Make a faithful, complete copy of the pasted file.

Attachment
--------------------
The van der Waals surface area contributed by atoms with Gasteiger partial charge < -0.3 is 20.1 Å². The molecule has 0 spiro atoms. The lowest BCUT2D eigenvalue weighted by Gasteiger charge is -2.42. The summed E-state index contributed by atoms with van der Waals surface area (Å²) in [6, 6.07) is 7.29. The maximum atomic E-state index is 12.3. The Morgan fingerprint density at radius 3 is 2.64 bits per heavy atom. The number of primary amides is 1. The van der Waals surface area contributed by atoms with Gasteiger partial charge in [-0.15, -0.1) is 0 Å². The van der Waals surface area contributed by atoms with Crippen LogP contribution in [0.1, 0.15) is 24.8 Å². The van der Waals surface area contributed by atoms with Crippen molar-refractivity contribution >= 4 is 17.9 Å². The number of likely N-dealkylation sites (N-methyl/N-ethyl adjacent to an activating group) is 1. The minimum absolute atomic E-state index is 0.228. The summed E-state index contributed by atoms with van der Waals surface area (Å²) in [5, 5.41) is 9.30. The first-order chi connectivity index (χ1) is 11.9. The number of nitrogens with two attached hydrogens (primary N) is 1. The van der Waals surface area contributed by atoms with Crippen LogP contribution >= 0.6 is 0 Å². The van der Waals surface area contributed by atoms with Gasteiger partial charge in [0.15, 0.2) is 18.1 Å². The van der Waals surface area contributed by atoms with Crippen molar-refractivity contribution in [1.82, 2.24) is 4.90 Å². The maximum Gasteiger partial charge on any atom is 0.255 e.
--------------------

The van der Waals surface area contributed by atoms with Gasteiger partial charge < -0.3 is 20.1 Å². The molecule has 0 spiro atoms. The lowest BCUT2D eigenvalue weighted by Gasteiger charge is -2.42. The summed E-state index contributed by atoms with van der Waals surface area (Å²) in [6, 6.07) is 7.29. The maximum atomic E-state index is 12.3. The Morgan fingerprint density at radius 3 is 2.64 bits per heavy atom. The number of primary amides is 1. The van der Waals surface area contributed by atoms with Gasteiger partial charge in [-0.15, -0.1) is 0 Å². The van der Waals surface area contributed by atoms with Crippen LogP contribution in [0.1, 0.15) is 24.8 Å². The van der Waals surface area contributed by atoms with Crippen molar-refractivity contribution >= 4 is 17.9 Å². The number of likely N-dealkylation sites (N-methyl/N-ethyl adjacent to an activating group) is 1. The minimum absolute atomic E-state index is 0.228. The summed E-state index contributed by atoms with van der Waals surface area (Å²) in [5, 5.41) is 9.30. The first-order chi connectivity index (χ1) is 11.9. The number of nitrogens with two attached hydrogens (primary N) is 1. The van der Waals surface area contributed by atoms with Crippen LogP contribution >= 0.6 is 0 Å². The van der Waals surface area contributed by atoms with Gasteiger partial charge in [0.15, 0.2) is 18.1 Å². The van der Waals surface area contributed by atoms with Crippen molar-refractivity contribution in [1.82, 2.24) is 4.90 Å². The maximum Gasteiger partial charge on any atom is 0.255 e.